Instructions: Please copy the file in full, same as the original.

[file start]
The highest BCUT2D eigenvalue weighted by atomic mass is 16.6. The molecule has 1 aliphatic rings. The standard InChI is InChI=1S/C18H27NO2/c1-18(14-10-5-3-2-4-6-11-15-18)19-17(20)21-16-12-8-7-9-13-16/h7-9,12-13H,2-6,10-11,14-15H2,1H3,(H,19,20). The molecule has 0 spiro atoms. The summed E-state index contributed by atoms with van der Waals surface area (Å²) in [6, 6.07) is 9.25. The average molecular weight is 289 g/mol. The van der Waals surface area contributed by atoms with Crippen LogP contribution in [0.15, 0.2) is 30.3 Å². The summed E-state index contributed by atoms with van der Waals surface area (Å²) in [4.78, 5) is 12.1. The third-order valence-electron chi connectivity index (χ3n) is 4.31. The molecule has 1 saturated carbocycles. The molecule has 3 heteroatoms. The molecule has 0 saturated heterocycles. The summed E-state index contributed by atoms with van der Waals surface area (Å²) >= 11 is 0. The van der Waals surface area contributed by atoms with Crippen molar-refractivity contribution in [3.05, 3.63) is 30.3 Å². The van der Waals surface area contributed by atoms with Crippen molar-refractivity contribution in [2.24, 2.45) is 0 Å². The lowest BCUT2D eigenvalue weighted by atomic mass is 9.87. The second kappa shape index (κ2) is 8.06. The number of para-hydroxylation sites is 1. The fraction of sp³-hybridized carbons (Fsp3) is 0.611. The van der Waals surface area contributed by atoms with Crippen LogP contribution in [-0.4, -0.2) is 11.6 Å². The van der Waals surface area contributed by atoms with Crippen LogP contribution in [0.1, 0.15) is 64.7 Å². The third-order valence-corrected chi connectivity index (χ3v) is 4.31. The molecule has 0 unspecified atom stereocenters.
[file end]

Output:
The highest BCUT2D eigenvalue weighted by atomic mass is 16.6. The molecule has 1 aliphatic rings. The standard InChI is InChI=1S/C18H27NO2/c1-18(14-10-5-3-2-4-6-11-15-18)19-17(20)21-16-12-8-7-9-13-16/h7-9,12-13H,2-6,10-11,14-15H2,1H3,(H,19,20). The molecule has 0 spiro atoms. The summed E-state index contributed by atoms with van der Waals surface area (Å²) in [6, 6.07) is 9.25. The average molecular weight is 289 g/mol. The van der Waals surface area contributed by atoms with Crippen LogP contribution in [0.15, 0.2) is 30.3 Å². The summed E-state index contributed by atoms with van der Waals surface area (Å²) in [4.78, 5) is 12.1. The third-order valence-electron chi connectivity index (χ3n) is 4.31. The molecule has 1 saturated carbocycles. The molecule has 3 heteroatoms. The molecule has 0 saturated heterocycles. The summed E-state index contributed by atoms with van der Waals surface area (Å²) >= 11 is 0. The van der Waals surface area contributed by atoms with Crippen molar-refractivity contribution in [3.05, 3.63) is 30.3 Å². The van der Waals surface area contributed by atoms with Crippen molar-refractivity contribution in [2.24, 2.45) is 0 Å². The lowest BCUT2D eigenvalue weighted by atomic mass is 9.87. The second kappa shape index (κ2) is 8.06. The number of para-hydroxylation sites is 1. The fraction of sp³-hybridized carbons (Fsp3) is 0.611. The van der Waals surface area contributed by atoms with Crippen LogP contribution in [-0.4, -0.2) is 11.6 Å². The van der Waals surface area contributed by atoms with Crippen LogP contribution in [0.1, 0.15) is 64.7 Å². The third-order valence-corrected chi connectivity index (χ3v) is 4.31. The molecule has 0 unspecified atom stereocenters.